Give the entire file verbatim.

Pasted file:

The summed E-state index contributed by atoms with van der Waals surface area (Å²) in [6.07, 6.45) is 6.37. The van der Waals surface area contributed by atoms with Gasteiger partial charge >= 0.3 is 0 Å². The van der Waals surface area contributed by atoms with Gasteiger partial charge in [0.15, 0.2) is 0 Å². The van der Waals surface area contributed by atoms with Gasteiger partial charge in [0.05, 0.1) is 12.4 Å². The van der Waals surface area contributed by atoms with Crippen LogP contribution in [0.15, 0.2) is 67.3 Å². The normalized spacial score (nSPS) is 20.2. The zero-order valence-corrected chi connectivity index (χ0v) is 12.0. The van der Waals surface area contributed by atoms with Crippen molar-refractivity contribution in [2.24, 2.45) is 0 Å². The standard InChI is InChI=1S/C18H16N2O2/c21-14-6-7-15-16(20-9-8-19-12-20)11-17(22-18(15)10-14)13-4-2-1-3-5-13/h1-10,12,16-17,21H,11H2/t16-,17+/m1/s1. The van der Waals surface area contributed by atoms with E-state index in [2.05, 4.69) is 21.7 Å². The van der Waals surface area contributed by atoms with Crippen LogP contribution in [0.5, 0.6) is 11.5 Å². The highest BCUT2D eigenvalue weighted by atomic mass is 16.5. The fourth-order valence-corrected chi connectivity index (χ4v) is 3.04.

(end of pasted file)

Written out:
The summed E-state index contributed by atoms with van der Waals surface area (Å²) in [6.07, 6.45) is 6.37. The van der Waals surface area contributed by atoms with Gasteiger partial charge >= 0.3 is 0 Å². The van der Waals surface area contributed by atoms with Gasteiger partial charge in [0.15, 0.2) is 0 Å². The van der Waals surface area contributed by atoms with Gasteiger partial charge in [0.05, 0.1) is 12.4 Å². The van der Waals surface area contributed by atoms with Crippen LogP contribution in [0.15, 0.2) is 67.3 Å². The normalized spacial score (nSPS) is 20.2. The zero-order valence-corrected chi connectivity index (χ0v) is 12.0. The van der Waals surface area contributed by atoms with Crippen molar-refractivity contribution in [2.24, 2.45) is 0 Å². The standard InChI is InChI=1S/C18H16N2O2/c21-14-6-7-15-16(20-9-8-19-12-20)11-17(22-18(15)10-14)13-4-2-1-3-5-13/h1-10,12,16-17,21H,11H2/t16-,17+/m1/s1. The van der Waals surface area contributed by atoms with E-state index in [2.05, 4.69) is 21.7 Å². The van der Waals surface area contributed by atoms with Crippen LogP contribution in [0.5, 0.6) is 11.5 Å². The highest BCUT2D eigenvalue weighted by atomic mass is 16.5. The fourth-order valence-corrected chi connectivity index (χ4v) is 3.04.